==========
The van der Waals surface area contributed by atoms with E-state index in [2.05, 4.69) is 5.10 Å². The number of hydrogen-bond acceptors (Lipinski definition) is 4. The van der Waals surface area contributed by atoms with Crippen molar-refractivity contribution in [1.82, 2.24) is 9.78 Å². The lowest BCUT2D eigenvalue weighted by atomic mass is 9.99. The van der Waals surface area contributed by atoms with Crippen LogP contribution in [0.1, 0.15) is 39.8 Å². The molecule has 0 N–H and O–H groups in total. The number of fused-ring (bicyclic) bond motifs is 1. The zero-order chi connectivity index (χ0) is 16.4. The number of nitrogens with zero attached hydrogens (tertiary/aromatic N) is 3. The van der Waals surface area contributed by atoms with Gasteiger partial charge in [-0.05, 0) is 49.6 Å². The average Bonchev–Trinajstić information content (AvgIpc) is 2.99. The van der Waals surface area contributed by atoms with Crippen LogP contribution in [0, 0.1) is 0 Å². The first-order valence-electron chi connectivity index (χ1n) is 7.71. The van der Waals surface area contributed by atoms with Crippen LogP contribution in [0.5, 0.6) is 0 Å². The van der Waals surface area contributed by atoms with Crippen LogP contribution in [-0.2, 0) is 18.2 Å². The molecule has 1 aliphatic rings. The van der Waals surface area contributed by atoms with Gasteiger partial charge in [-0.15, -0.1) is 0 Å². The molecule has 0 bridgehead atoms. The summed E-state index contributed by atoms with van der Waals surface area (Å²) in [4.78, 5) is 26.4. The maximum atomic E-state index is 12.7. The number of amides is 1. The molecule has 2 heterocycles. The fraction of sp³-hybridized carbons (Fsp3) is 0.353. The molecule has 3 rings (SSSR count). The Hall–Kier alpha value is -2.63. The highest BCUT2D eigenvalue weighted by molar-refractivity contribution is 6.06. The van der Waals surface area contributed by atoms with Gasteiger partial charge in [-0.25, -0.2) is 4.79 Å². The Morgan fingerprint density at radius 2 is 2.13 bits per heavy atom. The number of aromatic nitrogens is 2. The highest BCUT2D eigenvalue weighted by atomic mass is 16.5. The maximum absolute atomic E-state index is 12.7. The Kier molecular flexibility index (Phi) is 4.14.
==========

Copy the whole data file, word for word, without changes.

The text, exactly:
The van der Waals surface area contributed by atoms with E-state index in [2.05, 4.69) is 5.10 Å². The number of hydrogen-bond acceptors (Lipinski definition) is 4. The van der Waals surface area contributed by atoms with Crippen molar-refractivity contribution in [1.82, 2.24) is 9.78 Å². The lowest BCUT2D eigenvalue weighted by atomic mass is 9.99. The van der Waals surface area contributed by atoms with Crippen LogP contribution in [0.1, 0.15) is 39.8 Å². The molecule has 0 N–H and O–H groups in total. The number of fused-ring (bicyclic) bond motifs is 1. The zero-order chi connectivity index (χ0) is 16.4. The number of nitrogens with zero attached hydrogens (tertiary/aromatic N) is 3. The van der Waals surface area contributed by atoms with Gasteiger partial charge in [-0.05, 0) is 49.6 Å². The average Bonchev–Trinajstić information content (AvgIpc) is 2.99. The van der Waals surface area contributed by atoms with Crippen LogP contribution in [0, 0.1) is 0 Å². The first-order valence-electron chi connectivity index (χ1n) is 7.71. The van der Waals surface area contributed by atoms with Crippen LogP contribution in [0.5, 0.6) is 0 Å². The van der Waals surface area contributed by atoms with Crippen LogP contribution in [-0.2, 0) is 18.2 Å². The molecule has 1 aliphatic rings. The van der Waals surface area contributed by atoms with Gasteiger partial charge in [-0.15, -0.1) is 0 Å². The molecule has 0 bridgehead atoms. The summed E-state index contributed by atoms with van der Waals surface area (Å²) in [4.78, 5) is 26.4. The maximum atomic E-state index is 12.7. The number of amides is 1. The molecule has 2 heterocycles. The fraction of sp³-hybridized carbons (Fsp3) is 0.353. The molecule has 3 rings (SSSR count). The Hall–Kier alpha value is -2.63. The highest BCUT2D eigenvalue weighted by molar-refractivity contribution is 6.06. The van der Waals surface area contributed by atoms with Gasteiger partial charge in [-0.25, -0.2) is 4.79 Å². The Morgan fingerprint density at radius 2 is 2.13 bits per heavy atom. The number of aromatic nitrogens is 2. The highest BCUT2D eigenvalue weighted by atomic mass is 16.5. The maximum absolute atomic E-state index is 12.7. The Kier molecular flexibility index (Phi) is 4.14.